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Wins and defeats in GE13

AND so the Barisan Nasional (BN) has managed to continue being in power by securing a simple majority in Parliament in the 13th general election since the country’s independence (GE13). At the same time, BN has also managed to hold on to Perak which it wrested from Pakatan Rakyat (PR) in a 2009 coup d’état, and to take Kedah from the PAS-run government. Additionally, BN has also retained Johor, Malacca, Negeri Sembilan, Pahang, Perlis, Terengganu, Sabah and Sarawak.

(pic courtesy of The Malaysian Insider)

Barisan Nasional remains in power after GE13 (pic courtesy of The Malaysian Insider)

Still PR scored some major wins. Most notably, the DAP retained Penang, PKR held on to Selangor, and PAS to Kelantan with two-third majorities. PR also made solid gains in Umno’s stronghold of Johor. On top of that, BN under Datuk Seri Najib Razak’s leadership, failed to win a two-thirds majority in Parliament. In fact, BN has won only 133 parliamentary seats. This is seven less than what it secured in 2008, and far short of the 160-seat win it projected for itself.

The Nut Graph speaks to several analysts for an instant reaction to the polls results.

Emeritus Professor Clive Kessler, School of Social Sciences, University of New South Wales

Clive Kessler (pic courtesy of Clive Kessler)

Clive Kessler (pic courtesy of Clive Kessler)

There have been no big surprises in this election. BN has been re-elected with a simple majority and Umno/BN has lost massive non-Malay support.

By and large, it seems that in the Malay Malaysian areas, BN has held on to much of its vote while running a kind of genteel version of the Perkasa position. This is while the two Perkasa candidates Zulkifli Noordin and Datuk Ibrahim Ali have actually lost. So by doing a soft-sell, polite version of the Perkasa ideology, Umno has managed to stay on top.

If that is the case, the implications are fairly worrying. First, it turns on Malay, non-Malay polarisation. Secondly, it will likely move Umno to a far more Malay ascendant position and to Umno shoring up and buttressing its pro-Malay stance.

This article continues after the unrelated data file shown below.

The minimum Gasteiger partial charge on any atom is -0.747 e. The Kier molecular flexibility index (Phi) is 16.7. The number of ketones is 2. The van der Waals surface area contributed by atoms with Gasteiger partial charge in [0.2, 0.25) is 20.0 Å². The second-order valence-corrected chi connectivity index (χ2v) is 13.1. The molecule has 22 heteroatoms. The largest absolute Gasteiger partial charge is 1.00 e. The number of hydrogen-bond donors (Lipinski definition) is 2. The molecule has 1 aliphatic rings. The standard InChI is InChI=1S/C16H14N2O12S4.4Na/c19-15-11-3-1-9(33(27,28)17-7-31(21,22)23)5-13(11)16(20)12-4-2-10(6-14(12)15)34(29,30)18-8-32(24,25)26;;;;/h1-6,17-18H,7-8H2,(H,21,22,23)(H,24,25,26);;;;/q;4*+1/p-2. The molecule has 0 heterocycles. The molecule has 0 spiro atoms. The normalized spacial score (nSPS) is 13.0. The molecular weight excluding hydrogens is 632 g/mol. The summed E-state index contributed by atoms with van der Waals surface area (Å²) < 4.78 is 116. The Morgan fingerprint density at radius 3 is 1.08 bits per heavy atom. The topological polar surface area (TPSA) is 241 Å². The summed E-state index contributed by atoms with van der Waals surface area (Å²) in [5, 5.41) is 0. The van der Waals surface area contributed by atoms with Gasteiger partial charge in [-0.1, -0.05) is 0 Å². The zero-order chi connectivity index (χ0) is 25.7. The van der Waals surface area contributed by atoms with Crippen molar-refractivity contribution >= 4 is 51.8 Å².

Najib’s remarks on a Chinese tsunami is basically his way of saying BN has lost non-Malay, especially Chinese Malaysian support. It’s not a Chinese tsunami. The way that BN has ruled has made it impossible for non-Malays to be credible leaders within BN. It hasn’t been possible for its non-Malay leaders to have national credibility. With Umno’s de facto or soft sell Perkasa position, it is impossible for Chinese Malaysians to go on supporting them and makes them extremely unpalatable and un-user friendly to Chinese Malaysian voters. Najib can’t call it a Chinese tsunami when the policies Umno have pursued have deprived it of much of the Chinese Malaysian support.

Umno is now choosing to rule as it has since it reacted to the 2008 elections. It is not ruling as when it formed the government at independence as a centrist party. It has instead gone back to 1946, where it portrays Malaysia as a Malay land and others have to accept the terms that Malays are prepared to give them.

Both sides of the political divide have suffered high profile defeats. This is what happens when there’s a competitive political system.

This election was a test for a lot of people. It was a major test for Datuk Seri Anwar Ibrahim. It was his moment of truth to challenge the BN, but it looks like he fell short. It was also a major test for Najib. BN has won the elections but I’m not sure whether Najib has really established his credibility. It’s a very small victory at an enormous cost.

Ratna Osman, Sisters In Islam executive director

Ratna Osman (pic courtesy of Sisters in Islam)

Ratna Osman (pic courtesy of Sisters in Islam)

For PR, the fact that they managed to wrest a sizeable number of areas which were traditionally known as BN strongholds can be viewed as a win. They have been able to penetrate areas traditionally untouched, thereby sending a message to the BN that the rakyat wants to hold the ruling government accountable.

We’ve seen a new Malaysia emerge over the last three years. We’ve seen more voters turn out than ever before in this election. That’s an indication of a more empowered rakyat.

On what the results indicate for women: the total number of women candidates fielded was around 10% (22 out of 222), so we know that this time around, we will not even reach 10% representation in Parliament. In the last Parliament, women made up only 10% of the total number of MPs while in the state assemblies, women made up a dismal 8%.

This does not bode well for women in Malaysia. A critical mass of women in Parliament is crucial in order to capture the diversity of women’s issues, for the attention of policy-makers.

Nevertheless, there are reasons to remain hopeful. Young women politicians like Nurul Izzah Anwar and Murni Hidayah (contesting on a PR ticket in Paya Besar) are inspiring other young women to enter politics. I believe we’ll be seeing more of that.